Negative business sentiment and lower dollar drives fall in truck sales for September quarter
Truck sales are down from the same time last year on the back of worsening business sentiment and a lower New Zealand dollar which had pushed prices higher.
Data from the NZ Transport Agency shows sales of very heavy trucks were down 23% from the same month last year and 18% below their 2014 level.
Road user charges for very heavy vehicles have also fallen nearly 7% since September 2014.
Although the decline in the New Zealand dollar could explain the truck sales data, Infometrics senior economist Benje Patterson says negative business sentiment is also a contributing factor.
“The New Zealand dollar coming off its mid-year highs is beginning to put upward pressure on truck prices but at the same time we have businesses reporting in a number of surveys that they are uncertain about the immediate outlook.”
Negative business sentiment in the rural sector has driven the fall in heavy truck sales, Mr Patterson says.
“That’s particularly the case in trucking for logistical firms that are struggling at the moment or expected to struggle a little, such as firms in regional areas that are exposed to the dairy sector, to mining and also, to an extent, to forestry.”
Given an uncertain outlook, businesses like forestry are delaying decisions about whether to invest in capital such as heavy trucks until the macro environment looked more positive, Mr Patterson says.
“There are expectations that some of the volatility we have seen in forestry prices could continue and put off harvesting activity. Even if actual volumes carted don’t fall a lot, you are going to be less willing to invest in upgrading or expanding your fleet.”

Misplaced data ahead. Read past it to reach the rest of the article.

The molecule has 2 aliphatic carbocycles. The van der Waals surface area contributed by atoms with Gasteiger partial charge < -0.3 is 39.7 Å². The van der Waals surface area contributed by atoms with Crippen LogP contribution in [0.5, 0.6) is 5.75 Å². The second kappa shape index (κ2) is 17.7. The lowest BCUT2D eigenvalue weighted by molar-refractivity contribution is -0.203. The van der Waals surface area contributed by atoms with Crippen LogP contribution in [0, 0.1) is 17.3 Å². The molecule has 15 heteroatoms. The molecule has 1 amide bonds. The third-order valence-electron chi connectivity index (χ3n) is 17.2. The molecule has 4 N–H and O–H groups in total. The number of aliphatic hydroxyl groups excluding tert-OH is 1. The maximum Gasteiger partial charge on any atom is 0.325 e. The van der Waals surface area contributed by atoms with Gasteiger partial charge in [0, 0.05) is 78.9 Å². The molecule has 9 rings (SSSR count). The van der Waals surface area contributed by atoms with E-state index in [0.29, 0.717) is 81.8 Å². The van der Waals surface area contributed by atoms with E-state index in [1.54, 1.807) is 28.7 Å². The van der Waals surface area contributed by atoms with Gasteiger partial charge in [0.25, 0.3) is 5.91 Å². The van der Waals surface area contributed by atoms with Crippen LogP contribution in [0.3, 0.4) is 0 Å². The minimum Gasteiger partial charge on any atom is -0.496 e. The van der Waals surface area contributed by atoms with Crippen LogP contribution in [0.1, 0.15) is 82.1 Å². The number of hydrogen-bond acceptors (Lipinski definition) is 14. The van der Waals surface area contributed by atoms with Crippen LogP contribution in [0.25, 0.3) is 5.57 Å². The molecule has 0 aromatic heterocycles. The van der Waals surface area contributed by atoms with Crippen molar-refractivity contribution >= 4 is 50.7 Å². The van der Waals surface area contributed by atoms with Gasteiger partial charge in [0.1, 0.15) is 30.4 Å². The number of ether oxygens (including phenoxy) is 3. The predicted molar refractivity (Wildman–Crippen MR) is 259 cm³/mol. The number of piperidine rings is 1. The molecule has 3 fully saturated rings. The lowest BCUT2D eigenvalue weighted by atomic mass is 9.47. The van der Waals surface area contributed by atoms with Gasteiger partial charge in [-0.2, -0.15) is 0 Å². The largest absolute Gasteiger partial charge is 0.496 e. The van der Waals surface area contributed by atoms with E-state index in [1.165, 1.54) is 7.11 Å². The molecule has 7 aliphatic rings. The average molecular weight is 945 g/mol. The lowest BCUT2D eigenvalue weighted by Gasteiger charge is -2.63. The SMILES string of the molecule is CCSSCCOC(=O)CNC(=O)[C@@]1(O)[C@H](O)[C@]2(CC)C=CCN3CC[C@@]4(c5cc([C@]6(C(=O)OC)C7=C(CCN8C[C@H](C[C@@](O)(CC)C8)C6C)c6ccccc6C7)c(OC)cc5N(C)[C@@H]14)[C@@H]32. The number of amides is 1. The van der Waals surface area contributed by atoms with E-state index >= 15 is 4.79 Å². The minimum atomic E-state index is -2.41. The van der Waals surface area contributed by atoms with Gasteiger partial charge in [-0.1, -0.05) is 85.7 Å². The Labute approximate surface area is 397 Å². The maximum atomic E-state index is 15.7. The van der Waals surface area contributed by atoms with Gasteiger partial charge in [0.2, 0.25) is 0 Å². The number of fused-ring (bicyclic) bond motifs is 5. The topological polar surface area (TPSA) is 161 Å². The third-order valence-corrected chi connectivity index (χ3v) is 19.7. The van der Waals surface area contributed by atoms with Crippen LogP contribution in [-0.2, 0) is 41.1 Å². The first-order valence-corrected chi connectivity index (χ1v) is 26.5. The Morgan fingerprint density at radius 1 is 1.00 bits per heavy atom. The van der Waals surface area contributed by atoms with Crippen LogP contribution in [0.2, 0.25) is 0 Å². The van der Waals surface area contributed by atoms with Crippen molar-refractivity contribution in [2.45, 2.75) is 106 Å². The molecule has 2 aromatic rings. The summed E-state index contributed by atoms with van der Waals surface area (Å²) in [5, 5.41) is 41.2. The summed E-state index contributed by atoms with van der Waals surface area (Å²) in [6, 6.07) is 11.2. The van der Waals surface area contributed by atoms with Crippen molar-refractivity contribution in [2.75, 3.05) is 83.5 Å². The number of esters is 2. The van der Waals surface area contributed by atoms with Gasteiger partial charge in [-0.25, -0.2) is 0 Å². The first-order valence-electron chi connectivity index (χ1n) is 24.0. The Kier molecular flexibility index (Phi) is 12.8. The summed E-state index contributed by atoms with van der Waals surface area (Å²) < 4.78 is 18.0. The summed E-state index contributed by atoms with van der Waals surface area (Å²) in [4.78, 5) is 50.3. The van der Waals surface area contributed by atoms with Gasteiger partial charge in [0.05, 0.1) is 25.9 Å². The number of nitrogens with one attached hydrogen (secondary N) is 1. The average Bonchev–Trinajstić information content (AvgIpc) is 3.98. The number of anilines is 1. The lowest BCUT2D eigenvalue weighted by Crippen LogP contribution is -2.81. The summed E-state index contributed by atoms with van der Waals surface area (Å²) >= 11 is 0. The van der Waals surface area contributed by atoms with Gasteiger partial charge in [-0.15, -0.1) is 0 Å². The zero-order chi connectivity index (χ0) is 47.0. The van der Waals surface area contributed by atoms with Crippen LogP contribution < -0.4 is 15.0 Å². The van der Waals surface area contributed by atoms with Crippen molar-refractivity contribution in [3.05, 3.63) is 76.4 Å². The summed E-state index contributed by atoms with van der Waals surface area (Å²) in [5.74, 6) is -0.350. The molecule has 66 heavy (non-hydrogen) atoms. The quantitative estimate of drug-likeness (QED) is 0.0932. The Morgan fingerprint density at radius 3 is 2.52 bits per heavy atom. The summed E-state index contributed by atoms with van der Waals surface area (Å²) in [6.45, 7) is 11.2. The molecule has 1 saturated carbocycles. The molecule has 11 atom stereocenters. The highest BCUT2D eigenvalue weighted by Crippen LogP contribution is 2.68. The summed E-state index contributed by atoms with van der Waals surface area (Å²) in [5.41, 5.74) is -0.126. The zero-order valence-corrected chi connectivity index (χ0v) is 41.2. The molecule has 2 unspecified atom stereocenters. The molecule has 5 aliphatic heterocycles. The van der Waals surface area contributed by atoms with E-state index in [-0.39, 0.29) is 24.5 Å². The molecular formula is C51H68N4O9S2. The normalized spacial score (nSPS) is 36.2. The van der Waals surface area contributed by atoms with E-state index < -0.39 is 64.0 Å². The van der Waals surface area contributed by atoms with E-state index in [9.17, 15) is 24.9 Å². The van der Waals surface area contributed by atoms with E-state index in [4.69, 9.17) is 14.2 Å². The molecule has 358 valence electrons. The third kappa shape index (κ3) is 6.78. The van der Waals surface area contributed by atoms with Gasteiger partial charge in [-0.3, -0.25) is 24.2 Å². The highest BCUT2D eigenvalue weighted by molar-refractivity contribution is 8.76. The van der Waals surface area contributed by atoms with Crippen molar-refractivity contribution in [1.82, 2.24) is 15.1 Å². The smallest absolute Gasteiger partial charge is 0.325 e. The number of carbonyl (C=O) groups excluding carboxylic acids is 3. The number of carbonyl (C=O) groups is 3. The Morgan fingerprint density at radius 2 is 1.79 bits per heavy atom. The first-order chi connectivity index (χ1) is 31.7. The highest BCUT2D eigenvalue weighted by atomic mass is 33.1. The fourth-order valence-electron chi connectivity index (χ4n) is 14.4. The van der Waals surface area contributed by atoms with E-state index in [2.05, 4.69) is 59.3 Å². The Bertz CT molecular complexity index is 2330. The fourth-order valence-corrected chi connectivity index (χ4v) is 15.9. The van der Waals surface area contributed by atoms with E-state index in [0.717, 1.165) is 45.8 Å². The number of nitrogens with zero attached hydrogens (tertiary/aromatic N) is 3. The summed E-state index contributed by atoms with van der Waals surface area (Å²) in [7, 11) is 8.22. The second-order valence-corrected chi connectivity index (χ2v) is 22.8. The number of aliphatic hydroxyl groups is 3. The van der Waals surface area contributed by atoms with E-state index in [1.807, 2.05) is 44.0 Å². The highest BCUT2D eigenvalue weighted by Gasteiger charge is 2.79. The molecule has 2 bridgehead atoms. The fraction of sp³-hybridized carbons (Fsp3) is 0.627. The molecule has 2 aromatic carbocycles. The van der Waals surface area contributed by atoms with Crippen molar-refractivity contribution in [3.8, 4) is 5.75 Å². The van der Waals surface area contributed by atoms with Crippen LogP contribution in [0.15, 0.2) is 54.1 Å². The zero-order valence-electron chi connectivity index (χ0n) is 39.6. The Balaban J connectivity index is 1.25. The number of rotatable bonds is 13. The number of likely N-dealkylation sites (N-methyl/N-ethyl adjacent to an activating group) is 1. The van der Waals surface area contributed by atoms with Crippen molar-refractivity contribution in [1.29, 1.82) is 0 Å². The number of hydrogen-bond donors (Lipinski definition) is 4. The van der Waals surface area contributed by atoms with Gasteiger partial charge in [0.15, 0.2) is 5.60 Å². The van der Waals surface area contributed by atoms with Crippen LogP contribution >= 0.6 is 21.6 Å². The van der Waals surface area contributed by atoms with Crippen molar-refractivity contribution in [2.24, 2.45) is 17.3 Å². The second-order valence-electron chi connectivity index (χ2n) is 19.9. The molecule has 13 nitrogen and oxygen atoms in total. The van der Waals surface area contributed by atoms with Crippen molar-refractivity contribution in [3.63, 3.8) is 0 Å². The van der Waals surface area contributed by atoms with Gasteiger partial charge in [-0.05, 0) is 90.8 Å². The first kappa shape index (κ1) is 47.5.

Truck sales overall, however, are at historically high levels because of a more upbeat outlook in other industries which helps to offset the gloom around the dairy sector.
“The construction sector, horticulture and also manufacturing are expanding with the lower dollar.”
Ute sales, on the other hand, have proved resilient, up 2.4% from a year ago, and this is due in part to the vehicles’ broader appeal to a range of consumers in industries currently more optimistic about their business prospects and their more versatile nature.
“It’s not just dairy farmers that buy utes, it’s a variety of contractors; people exposed to the construction sector, sheep and beef farmers and also those in the wine and horticulture sector. Over recent years, utes have become a lot more comfortable and people are using utes for personal reasons as well.”
Despite the recent rally of the dollar from 62c against the US dollar three weeks ago to 66c on Wednesday afternoon, Mr Patterson is picking truck sales will continue to weaken because firms are still adjusting to a dollar which had dropped off mid-year highs.
“It can take a quarter or two for changes in the dollar to flow through into what vehicles are being sold for from the car yards. Until we see signs that the economic outlook has truly brightened, it’s safe to say that [businesses] are going to be more cautious in their spending behaviour.”
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